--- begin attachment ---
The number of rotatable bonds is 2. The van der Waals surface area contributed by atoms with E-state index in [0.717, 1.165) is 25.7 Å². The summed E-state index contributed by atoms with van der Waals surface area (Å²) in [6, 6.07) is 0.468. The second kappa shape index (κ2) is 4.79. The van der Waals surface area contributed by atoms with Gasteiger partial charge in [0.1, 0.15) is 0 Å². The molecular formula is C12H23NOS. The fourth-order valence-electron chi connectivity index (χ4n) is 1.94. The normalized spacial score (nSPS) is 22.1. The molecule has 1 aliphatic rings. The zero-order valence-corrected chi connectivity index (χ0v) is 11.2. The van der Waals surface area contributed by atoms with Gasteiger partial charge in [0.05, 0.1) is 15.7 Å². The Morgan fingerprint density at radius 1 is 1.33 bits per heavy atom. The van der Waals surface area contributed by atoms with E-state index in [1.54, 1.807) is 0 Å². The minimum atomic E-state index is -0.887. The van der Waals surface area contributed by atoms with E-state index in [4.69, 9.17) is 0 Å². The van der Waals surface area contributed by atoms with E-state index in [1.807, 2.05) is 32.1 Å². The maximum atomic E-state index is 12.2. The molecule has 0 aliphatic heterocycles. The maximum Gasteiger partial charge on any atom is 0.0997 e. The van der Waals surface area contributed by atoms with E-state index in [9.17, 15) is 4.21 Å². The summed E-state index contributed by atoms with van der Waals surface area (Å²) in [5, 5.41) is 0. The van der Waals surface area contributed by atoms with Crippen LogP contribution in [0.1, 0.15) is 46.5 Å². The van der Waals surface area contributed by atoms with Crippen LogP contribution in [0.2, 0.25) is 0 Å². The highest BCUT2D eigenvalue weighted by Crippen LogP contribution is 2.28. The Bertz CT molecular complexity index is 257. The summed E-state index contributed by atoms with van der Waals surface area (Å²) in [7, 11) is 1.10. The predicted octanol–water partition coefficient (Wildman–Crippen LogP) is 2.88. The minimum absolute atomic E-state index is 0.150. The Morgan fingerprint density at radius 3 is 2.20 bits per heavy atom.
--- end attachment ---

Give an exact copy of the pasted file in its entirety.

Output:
The number of rotatable bonds is 2. The van der Waals surface area contributed by atoms with E-state index in [0.717, 1.165) is 25.7 Å². The summed E-state index contributed by atoms with van der Waals surface area (Å²) in [6, 6.07) is 0.468. The second kappa shape index (κ2) is 4.79. The van der Waals surface area contributed by atoms with Gasteiger partial charge in [0.1, 0.15) is 0 Å². The molecular formula is C12H23NOS. The fourth-order valence-electron chi connectivity index (χ4n) is 1.94. The normalized spacial score (nSPS) is 22.1. The molecule has 1 aliphatic rings. The zero-order valence-corrected chi connectivity index (χ0v) is 11.2. The van der Waals surface area contributed by atoms with Gasteiger partial charge in [0.05, 0.1) is 15.7 Å². The Morgan fingerprint density at radius 1 is 1.33 bits per heavy atom. The van der Waals surface area contributed by atoms with E-state index in [1.54, 1.807) is 0 Å². The minimum atomic E-state index is -0.887. The van der Waals surface area contributed by atoms with E-state index in [4.69, 9.17) is 0 Å². The van der Waals surface area contributed by atoms with E-state index in [1.807, 2.05) is 32.1 Å². The maximum atomic E-state index is 12.2. The molecule has 0 aliphatic heterocycles. The maximum Gasteiger partial charge on any atom is 0.0997 e. The van der Waals surface area contributed by atoms with E-state index in [9.17, 15) is 4.21 Å². The summed E-state index contributed by atoms with van der Waals surface area (Å²) in [5, 5.41) is 0. The van der Waals surface area contributed by atoms with Crippen LogP contribution in [0.1, 0.15) is 46.5 Å². The van der Waals surface area contributed by atoms with Crippen LogP contribution in [0.2, 0.25) is 0 Å². The highest BCUT2D eigenvalue weighted by Crippen LogP contribution is 2.28. The Bertz CT molecular complexity index is 257. The summed E-state index contributed by atoms with van der Waals surface area (Å²) in [7, 11) is 1.10. The predicted octanol–water partition coefficient (Wildman–Crippen LogP) is 2.88. The minimum absolute atomic E-state index is 0.150. The Morgan fingerprint density at radius 3 is 2.20 bits per heavy atom.